Mount Gulaga from Montague Island
|Elevation||806 m (2,644 ft) |
|Location||South Coast region of New South Wales, Australia|
|Age of rock||Cretaceous|
|Mountain type||Monzonite igneous extinct volcano|
|Last eruption||60 million years ago|
Mount Gulaga, also Gulaga, and formerly known as Mount Dromedary, a mountain located in the south coast region of New South Wales, Australia, rises above the village of Central Tilba and is within the Gulaga National Park. At its highest point, it measures 806 metres (2,644 ft) above sea level.
Gulaga is the place of ancestral origin within the mythology of the Yuin people, the Indigenous Australians of the area. Gulaga itself symbolises the mother and provides a basis for Aboriginal spiritual identity; the mountain as well as the surrounding area holds particular significance for Aboriginal women. For the Yuin people it is seen as a place of cultural origin. The mountain is regarded as a symbolic mother-figure providing the basis for the people's spiritual identity.
In May 2006 the Gulaga National Park, incorporating the former Wallaga Lake National Park, was handed back to its traditional Aboriginal owners, the Yuin people, in an historic agreement signed by the NSW Environment Minister and the Yuin people.
European discovery and early use
The first Europeans to sight the mountain were the crew of Captain Cook's ship, HMS Endeavour on 21 April 1770. Endeavour passed the mountain at a distance of 15 miles (24 km) offshore. Cook named it "Mount Dromedary", as its figure reminded him of the hump of a camel.
In the mid-1800s, Mount Gulaga, then called Mount Dromedary, became a prominent site of gold mining. Rev. W.B. Clarke first found traces of Alluvium gold in Dignams Creek in 1852. Gold mining then became a common activity in the area. A significant amount of gold was found in deposits along streams coming from Mount Gulaga's slopes. Between 1878 and 1920 approximately 603 kilograms (1,329 lb) of gold was found in its slopes. Near the crest of Mount Gulaga, reefs were discovered in 1877 that allowed for gold mineralization. These Pyrite-rich veins which range in size from 15 to 45 centimetres (5.9 to 17.7 in) were mined by the Mount Dromedary Gold Mining Company.
The natural landscape
When Mount Gulaga was an active volcano over 60 million years ago, its peak was approximately 3,000 metres (9,800 ft) in height. Though the peak has fallen due to shifts in the Earth's crust, the peak can still be seen from virtually anywhere in the Tilba region. It is also visible across from many lakes, such as Wallaga Lake National Park or Lake Corunna.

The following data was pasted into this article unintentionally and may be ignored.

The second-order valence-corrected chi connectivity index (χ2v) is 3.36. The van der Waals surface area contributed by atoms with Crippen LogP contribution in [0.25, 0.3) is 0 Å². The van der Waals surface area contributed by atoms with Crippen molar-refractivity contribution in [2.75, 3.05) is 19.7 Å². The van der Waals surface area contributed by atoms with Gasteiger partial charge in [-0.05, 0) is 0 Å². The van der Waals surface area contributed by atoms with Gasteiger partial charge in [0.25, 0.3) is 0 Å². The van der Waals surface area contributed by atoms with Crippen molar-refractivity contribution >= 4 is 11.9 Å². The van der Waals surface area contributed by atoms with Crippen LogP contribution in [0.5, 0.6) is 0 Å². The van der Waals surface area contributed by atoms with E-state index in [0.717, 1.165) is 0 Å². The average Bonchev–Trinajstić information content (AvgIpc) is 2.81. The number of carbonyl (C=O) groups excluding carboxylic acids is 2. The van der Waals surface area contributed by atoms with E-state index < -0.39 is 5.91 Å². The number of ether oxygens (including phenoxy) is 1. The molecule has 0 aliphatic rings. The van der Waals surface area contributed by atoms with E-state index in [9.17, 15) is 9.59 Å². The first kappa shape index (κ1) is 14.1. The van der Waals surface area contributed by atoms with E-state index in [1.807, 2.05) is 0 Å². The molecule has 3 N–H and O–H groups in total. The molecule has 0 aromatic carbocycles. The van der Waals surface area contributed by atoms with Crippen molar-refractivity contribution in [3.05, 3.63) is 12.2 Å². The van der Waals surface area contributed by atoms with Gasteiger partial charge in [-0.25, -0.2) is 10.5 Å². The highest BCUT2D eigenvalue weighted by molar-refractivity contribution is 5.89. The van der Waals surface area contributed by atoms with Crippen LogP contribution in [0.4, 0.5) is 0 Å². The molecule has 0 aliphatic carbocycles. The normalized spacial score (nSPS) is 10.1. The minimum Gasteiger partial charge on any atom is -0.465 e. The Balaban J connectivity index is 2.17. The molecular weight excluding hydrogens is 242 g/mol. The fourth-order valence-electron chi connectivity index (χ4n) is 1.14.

Mount Gulaga is made up mainly of a Cretaceous–age Igneous rock complex. Mount Gulaga ascends from this rock complex to 797 metres (2,615 ft) above sea level. The mountain is composed of banatite rock with an outer rim of Monzonite.
Mount Gulaga is located within the 4,673-hectare (11,550-acre) Gulaga National Park and the area serves as a site for public activity as well as a place of significance for the Aboriginal peoples. The national park provides walkways along the mining roads, which provide views of the coastal lakes. The hike from Tilba to the summit is approximately 11 kilometres (6.8 mi); taking about a half a day to complete. Though it is steep in a few places along the way, it is a fairly leisurely hike, requiring no special hiking equipment.
- "Mt Dromedary gold". Department of Primary Industries. Government of New South Wales. 1997. Retrieved 23 May 2006.
- "Map of Mount Dromedary, NSW". Bonzle Digital Atlas of Australia. Retrieved 24 May 2015.
- "Mount Dromedary". Geographical Names Register (GNR) of NSW. Geographical Names Board of New South Wales. Retrieved 24 May 2015.
- "Gulaga/ Mt Dromedary". Tilba online. Retrieved 24 May 2015.
- "Gulaga National Park". National Parks & Wildlife Service. Government of New South Wales. 2014. Retrieved 24 May 2015.
- Foster, Warren (2006). "Gulaga told by Warren Foster". Stories of the Dreaming. Australian Museum. Retrieved 22 May 2006.
- NSW Minister for the Environment; Debus, Bob (3 February 2006). "Formal handback of Biamanga and Gulaga national parks to Aboriginal community" (Press release). Department of Environment and Climate Change. Retrieved 22 May 2006.
- Beaglehole, J.C., ed. (1968). The Journals of Captain James Cook on His Voyages of Discovery, vol. I:The Voyage of the Endeavour 1768–1771. Cambridge University Press. p. 300. OCLC 223185477.